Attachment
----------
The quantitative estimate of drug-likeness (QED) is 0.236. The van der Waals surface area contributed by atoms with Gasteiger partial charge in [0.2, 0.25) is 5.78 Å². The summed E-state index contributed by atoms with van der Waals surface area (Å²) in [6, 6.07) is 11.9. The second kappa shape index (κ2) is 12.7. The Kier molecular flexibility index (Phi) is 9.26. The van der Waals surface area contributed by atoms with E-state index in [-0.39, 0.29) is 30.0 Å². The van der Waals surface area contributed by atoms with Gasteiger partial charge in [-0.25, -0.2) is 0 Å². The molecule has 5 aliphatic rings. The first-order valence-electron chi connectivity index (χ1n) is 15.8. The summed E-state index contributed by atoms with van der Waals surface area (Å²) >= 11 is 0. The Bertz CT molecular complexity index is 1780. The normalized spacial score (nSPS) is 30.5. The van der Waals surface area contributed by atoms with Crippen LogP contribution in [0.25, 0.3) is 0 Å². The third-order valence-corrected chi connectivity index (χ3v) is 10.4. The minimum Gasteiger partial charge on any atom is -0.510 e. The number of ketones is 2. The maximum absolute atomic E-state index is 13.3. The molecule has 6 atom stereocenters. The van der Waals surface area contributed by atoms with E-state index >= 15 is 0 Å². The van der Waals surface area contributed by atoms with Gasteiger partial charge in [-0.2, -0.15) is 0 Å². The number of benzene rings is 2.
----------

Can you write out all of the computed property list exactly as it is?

The quantitative estimate of drug-likeness (QED) is 0.236. The van der Waals surface area contributed by atoms with Gasteiger partial charge in [0.2, 0.25) is 5.78 Å². The summed E-state index contributed by atoms with van der Waals surface area (Å²) in [6, 6.07) is 11.9. The second kappa shape index (κ2) is 12.7. The Kier molecular flexibility index (Phi) is 9.26. The van der Waals surface area contributed by atoms with E-state index in [-0.39, 0.29) is 30.0 Å². The van der Waals surface area contributed by atoms with Gasteiger partial charge in [-0.25, -0.2) is 0 Å². The molecule has 5 aliphatic rings. The first-order valence-electron chi connectivity index (χ1n) is 15.8. The summed E-state index contributed by atoms with van der Waals surface area (Å²) >= 11 is 0. The Bertz CT molecular complexity index is 1780. The normalized spacial score (nSPS) is 30.5. The van der Waals surface area contributed by atoms with Crippen LogP contribution in [0.25, 0.3) is 0 Å². The third-order valence-corrected chi connectivity index (χ3v) is 10.4. The minimum Gasteiger partial charge on any atom is -0.510 e. The number of ketones is 2. The maximum absolute atomic E-state index is 13.3. The molecule has 6 atom stereocenters. The van der Waals surface area contributed by atoms with E-state index >= 15 is 0 Å². The van der Waals surface area contributed by atoms with Gasteiger partial charge in [-0.2, -0.15) is 0 Å². The number of benzene rings is 2.